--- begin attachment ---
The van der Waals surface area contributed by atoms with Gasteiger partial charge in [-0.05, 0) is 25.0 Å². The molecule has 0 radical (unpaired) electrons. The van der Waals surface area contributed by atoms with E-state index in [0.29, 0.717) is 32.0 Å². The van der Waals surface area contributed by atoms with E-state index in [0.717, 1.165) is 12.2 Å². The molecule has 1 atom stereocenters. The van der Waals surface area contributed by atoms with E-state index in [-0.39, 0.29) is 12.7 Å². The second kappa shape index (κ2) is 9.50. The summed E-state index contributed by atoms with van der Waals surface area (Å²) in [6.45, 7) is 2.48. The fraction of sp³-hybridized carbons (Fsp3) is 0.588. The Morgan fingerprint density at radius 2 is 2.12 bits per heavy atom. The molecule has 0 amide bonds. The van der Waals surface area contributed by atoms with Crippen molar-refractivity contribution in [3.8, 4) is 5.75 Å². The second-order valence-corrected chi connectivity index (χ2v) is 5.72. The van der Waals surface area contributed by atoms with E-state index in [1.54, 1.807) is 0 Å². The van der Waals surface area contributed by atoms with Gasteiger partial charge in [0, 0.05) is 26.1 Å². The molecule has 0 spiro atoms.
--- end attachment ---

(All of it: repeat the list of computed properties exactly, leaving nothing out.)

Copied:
The van der Waals surface area contributed by atoms with Gasteiger partial charge in [-0.05, 0) is 25.0 Å². The molecule has 0 radical (unpaired) electrons. The van der Waals surface area contributed by atoms with E-state index in [0.29, 0.717) is 32.0 Å². The van der Waals surface area contributed by atoms with E-state index in [0.717, 1.165) is 12.2 Å². The molecule has 1 atom stereocenters. The van der Waals surface area contributed by atoms with E-state index in [-0.39, 0.29) is 12.7 Å². The second kappa shape index (κ2) is 9.50. The summed E-state index contributed by atoms with van der Waals surface area (Å²) in [6.45, 7) is 2.48. The fraction of sp³-hybridized carbons (Fsp3) is 0.588. The Morgan fingerprint density at radius 2 is 2.12 bits per heavy atom. The molecule has 0 amide bonds. The van der Waals surface area contributed by atoms with Crippen molar-refractivity contribution in [3.8, 4) is 5.75 Å². The second-order valence-corrected chi connectivity index (χ2v) is 5.72. The van der Waals surface area contributed by atoms with E-state index in [1.54, 1.807) is 0 Å². The van der Waals surface area contributed by atoms with Gasteiger partial charge in [0, 0.05) is 26.1 Å². The molecule has 0 spiro atoms.